Writing and Empire in Tacitus by Dylan SailorWriting and Empire in Tacitus by Dylan Sailor

Writing and Empire in Tacitus

byDylan Sailor

Paperback | June 30, 2011

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Writing and Empire in Tacitus examines how Tacitus' historiographical career serves as an argument about his personal autonomy and social value under the peculiar political conditions of the early Roman Empire. Following the arc of his career from Agricola through Histories to Annals, this book focuses on ways in which Tacitus' writing makes implicit claims about his relationship to Roman society and about the political consequentiality of historical writing. In a sense, this 2008 book suggests, his literary career and the sense of alienation his works project form the ideal complement to his very successful political career, which, while desirable, might nonetheless give the impression of degrading submission to emperors. The discussion combines careful attention to the historian's explicit programmatic discussion of his work with larger-scale analysis of stretches of narrative that have unspoken but significant implications for how we view the function and importance of Tacitus' work.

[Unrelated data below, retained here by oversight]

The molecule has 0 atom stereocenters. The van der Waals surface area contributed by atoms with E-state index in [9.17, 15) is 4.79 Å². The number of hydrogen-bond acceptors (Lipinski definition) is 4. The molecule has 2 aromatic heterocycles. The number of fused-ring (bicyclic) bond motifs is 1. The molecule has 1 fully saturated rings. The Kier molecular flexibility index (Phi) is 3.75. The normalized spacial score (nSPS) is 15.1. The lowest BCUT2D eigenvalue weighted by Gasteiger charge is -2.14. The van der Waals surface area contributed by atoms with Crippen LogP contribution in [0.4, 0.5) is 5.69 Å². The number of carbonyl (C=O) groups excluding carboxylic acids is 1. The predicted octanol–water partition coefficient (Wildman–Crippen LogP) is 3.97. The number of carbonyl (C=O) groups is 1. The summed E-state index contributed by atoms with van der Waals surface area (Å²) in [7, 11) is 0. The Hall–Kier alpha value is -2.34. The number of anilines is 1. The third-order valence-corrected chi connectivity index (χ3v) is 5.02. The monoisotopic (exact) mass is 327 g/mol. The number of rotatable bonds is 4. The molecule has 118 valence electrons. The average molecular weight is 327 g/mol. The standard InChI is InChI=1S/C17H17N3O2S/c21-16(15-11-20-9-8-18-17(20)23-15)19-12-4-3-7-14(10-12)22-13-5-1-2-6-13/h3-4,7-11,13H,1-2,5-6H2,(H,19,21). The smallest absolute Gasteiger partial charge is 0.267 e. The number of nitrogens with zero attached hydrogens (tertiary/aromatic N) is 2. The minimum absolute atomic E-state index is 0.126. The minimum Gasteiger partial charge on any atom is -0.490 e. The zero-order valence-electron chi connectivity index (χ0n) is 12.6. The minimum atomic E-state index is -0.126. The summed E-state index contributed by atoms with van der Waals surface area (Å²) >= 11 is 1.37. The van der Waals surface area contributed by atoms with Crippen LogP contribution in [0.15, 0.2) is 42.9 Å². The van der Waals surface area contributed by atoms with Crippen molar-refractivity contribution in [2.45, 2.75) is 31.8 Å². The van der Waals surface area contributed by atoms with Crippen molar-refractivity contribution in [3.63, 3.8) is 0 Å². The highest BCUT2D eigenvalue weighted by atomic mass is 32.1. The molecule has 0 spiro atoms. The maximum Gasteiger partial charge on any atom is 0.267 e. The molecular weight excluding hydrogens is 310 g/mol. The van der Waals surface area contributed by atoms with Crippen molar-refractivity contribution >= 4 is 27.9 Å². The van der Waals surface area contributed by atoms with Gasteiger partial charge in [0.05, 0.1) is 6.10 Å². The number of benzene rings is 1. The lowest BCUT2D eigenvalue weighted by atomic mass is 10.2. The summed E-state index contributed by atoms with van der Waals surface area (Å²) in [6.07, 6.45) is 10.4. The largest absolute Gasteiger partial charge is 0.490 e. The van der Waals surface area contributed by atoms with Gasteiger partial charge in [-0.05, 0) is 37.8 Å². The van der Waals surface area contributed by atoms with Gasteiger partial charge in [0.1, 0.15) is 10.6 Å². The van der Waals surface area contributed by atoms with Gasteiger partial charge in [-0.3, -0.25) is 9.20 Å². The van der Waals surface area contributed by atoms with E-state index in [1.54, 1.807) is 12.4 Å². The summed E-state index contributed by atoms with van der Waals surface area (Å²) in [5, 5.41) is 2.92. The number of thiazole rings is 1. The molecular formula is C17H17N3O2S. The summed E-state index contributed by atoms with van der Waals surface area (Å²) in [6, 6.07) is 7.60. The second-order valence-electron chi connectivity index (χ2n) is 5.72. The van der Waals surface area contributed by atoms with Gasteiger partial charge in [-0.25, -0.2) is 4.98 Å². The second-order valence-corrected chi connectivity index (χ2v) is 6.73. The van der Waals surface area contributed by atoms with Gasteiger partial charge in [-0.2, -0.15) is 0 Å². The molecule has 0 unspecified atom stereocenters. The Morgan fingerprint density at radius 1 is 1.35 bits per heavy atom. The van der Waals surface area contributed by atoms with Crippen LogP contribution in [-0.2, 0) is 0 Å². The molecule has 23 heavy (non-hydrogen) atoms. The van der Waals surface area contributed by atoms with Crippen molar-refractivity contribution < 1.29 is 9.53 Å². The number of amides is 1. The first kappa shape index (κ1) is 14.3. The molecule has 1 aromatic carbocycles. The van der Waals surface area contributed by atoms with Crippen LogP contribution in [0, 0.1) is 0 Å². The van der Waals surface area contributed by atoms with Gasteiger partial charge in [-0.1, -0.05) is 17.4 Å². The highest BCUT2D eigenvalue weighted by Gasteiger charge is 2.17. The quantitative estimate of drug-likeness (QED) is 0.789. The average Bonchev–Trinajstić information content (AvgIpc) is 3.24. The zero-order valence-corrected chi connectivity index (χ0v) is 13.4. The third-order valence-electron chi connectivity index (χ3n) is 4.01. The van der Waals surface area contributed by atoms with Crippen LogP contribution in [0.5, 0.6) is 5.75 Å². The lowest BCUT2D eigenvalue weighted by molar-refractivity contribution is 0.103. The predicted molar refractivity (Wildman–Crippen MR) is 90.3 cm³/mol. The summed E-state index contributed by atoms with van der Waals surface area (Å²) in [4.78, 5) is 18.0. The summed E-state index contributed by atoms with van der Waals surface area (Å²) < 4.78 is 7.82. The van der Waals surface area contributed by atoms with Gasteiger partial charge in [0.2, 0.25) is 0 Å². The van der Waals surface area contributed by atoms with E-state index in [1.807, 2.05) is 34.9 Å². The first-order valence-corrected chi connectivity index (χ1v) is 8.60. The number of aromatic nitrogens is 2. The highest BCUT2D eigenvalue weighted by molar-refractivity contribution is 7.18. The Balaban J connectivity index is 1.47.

Title:Writing and Empire in TacitusFormat:PaperbackDimensions:372 pages, 9.02 × 5.98 × 0.79 inPublished:June 30, 2011Publisher:Cambridge University PressLanguage:English

The following ISBNs are associated with this title:

ISBN - 10:0521297141

ISBN - 13:9780521297141

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Table of Contents

Introduction. A life, in fragments; 1. Autonomy, authority, and representing the past under the Principate; 2. Agricola and the crisis of representation; 3. The burdens of Histories; 4. 'Elsewhere than Rome'; 5. Tacitus and Cremutius; Conclusion. On knowing Tacitus.